You’ve been going to the farmers’ markets for two years, and estimate that carrots are about 15 percent of your total sales. This summer you sold 400 bunches of carrots at Carrottown, and 200 bunches at Beetville, for $2.50 per bunch. Each bunch has a pound of carrots. You talked to the cook at the nursing home, and they’d like to buy 600 pounds of carrots this winter and are willing to pay you $0.80 per pound. Unfortunately, for now that’s all they’ll buy from you.

Since you want to compare selling carrots bunched with greens and boxed wholesale, which will be harvested and packed differently, you will consider the common costs of production through the time of harvest. At harvest, different labor is needed to process carrots for bunching vs. bulk pack. But, since you don’t have a mechanical harvester, the difference starts in the packing shed because all carrots will be dug by hand.

The Carrottown market is 30 miles from the farm. You leave for the Saturday market at 5:30 a.m. and come home at 2 p.m. It is busy, though, so two of you need to be there. Beetville is 45 miles away, but the Wednesday market doesn’t start until 2 p.m., giving you time to harvest in the morning and leave the farm at noon. One person can do that market, and is home by 8 p.m. The Cabbageburg nursing home is 30 minutes in the other direction. Each sales call will take 1.5 hours for one person.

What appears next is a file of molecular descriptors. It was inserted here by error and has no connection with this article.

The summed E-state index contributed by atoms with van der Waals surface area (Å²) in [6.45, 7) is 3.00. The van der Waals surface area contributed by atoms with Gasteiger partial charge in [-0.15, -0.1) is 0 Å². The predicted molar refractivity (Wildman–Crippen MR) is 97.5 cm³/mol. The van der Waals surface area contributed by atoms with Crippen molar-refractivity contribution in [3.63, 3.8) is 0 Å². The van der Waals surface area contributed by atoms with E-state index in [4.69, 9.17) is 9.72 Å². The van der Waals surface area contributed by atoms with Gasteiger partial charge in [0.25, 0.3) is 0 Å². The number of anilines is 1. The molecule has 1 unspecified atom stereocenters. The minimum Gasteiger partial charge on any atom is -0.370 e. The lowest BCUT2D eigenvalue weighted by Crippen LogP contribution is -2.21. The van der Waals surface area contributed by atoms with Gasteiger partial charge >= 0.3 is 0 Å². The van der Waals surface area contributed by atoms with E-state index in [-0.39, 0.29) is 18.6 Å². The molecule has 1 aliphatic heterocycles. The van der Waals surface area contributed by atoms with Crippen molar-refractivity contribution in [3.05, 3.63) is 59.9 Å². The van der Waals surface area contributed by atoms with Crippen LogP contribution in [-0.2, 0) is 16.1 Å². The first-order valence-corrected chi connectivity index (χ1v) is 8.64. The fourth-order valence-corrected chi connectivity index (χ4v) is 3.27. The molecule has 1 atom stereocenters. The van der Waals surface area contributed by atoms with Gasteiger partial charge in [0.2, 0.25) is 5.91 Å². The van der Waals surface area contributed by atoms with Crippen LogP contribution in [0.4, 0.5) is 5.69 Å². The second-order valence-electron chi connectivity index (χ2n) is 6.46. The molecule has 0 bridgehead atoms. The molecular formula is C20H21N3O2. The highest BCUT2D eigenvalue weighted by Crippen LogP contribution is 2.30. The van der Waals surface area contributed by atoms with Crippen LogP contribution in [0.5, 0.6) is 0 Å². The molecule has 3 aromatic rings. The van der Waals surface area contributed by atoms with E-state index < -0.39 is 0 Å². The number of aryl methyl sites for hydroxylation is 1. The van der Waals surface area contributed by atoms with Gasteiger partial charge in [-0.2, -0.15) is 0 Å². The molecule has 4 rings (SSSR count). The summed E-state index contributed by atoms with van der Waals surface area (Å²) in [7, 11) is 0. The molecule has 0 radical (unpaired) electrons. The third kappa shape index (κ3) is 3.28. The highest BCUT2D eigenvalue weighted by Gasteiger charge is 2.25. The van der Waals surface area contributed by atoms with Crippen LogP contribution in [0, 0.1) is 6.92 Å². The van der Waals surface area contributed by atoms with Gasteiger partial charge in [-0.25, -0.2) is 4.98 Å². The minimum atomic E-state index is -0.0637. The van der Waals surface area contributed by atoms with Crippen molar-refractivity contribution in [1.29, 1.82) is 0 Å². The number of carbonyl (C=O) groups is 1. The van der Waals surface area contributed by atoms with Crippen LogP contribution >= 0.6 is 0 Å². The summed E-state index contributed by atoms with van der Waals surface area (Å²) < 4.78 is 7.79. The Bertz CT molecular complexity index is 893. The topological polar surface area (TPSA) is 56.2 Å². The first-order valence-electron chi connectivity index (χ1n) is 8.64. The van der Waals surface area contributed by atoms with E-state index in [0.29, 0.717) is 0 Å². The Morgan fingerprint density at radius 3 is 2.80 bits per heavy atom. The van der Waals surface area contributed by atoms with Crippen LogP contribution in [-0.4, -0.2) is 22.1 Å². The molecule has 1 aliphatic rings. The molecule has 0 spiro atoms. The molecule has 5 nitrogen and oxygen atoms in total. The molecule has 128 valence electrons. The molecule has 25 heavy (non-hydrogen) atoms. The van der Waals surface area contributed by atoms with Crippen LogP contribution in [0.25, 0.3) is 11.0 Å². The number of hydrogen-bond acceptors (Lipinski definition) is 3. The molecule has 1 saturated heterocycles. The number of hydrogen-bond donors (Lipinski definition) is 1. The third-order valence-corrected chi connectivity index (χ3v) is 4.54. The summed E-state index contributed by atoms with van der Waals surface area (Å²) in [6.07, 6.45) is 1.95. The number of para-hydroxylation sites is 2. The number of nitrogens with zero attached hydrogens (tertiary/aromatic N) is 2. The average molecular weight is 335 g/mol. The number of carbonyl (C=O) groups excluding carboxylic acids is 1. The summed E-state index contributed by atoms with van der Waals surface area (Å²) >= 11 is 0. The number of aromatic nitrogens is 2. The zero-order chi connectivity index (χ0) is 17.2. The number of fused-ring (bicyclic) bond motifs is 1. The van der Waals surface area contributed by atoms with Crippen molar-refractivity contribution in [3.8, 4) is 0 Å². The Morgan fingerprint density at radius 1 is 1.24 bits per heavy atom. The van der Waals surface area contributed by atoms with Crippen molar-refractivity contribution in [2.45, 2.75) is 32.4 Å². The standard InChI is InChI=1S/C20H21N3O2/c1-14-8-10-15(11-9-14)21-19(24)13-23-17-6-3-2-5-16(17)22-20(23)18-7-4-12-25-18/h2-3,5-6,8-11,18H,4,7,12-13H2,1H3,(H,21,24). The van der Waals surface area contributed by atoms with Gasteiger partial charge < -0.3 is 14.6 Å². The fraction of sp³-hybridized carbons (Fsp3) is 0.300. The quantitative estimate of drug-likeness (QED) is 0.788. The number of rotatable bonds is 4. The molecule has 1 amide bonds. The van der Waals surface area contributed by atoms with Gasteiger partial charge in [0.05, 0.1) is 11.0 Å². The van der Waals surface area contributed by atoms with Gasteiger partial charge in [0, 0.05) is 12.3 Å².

sample market assessment

Looking at the results of the analysis above, we can see that if we want to continue selling bunch carrots at Beetville, we must raise our price. We actually lost $26 selling carrots at $2.50 per bunch there this year. While it is a lot less work to sell at the nursing home, our net profit per unit is lower due to the much lower selling price. If we could sell the nursing home more items or more carrots each time we go, we could split the delivery costs among more items and this would become more profitable. If we could convince the chef that our carrots were really worth $0.90 per pound, we’d make $0.14 per pound—a good looking $84 profit above labor for the four deliveries. Obviously Carrottown is the best market here, but it takes us 9 hours to harvest and 340 hours to do the actual selling. That is a lot of time. We have to be sure to have a lot of labor available to make this market work.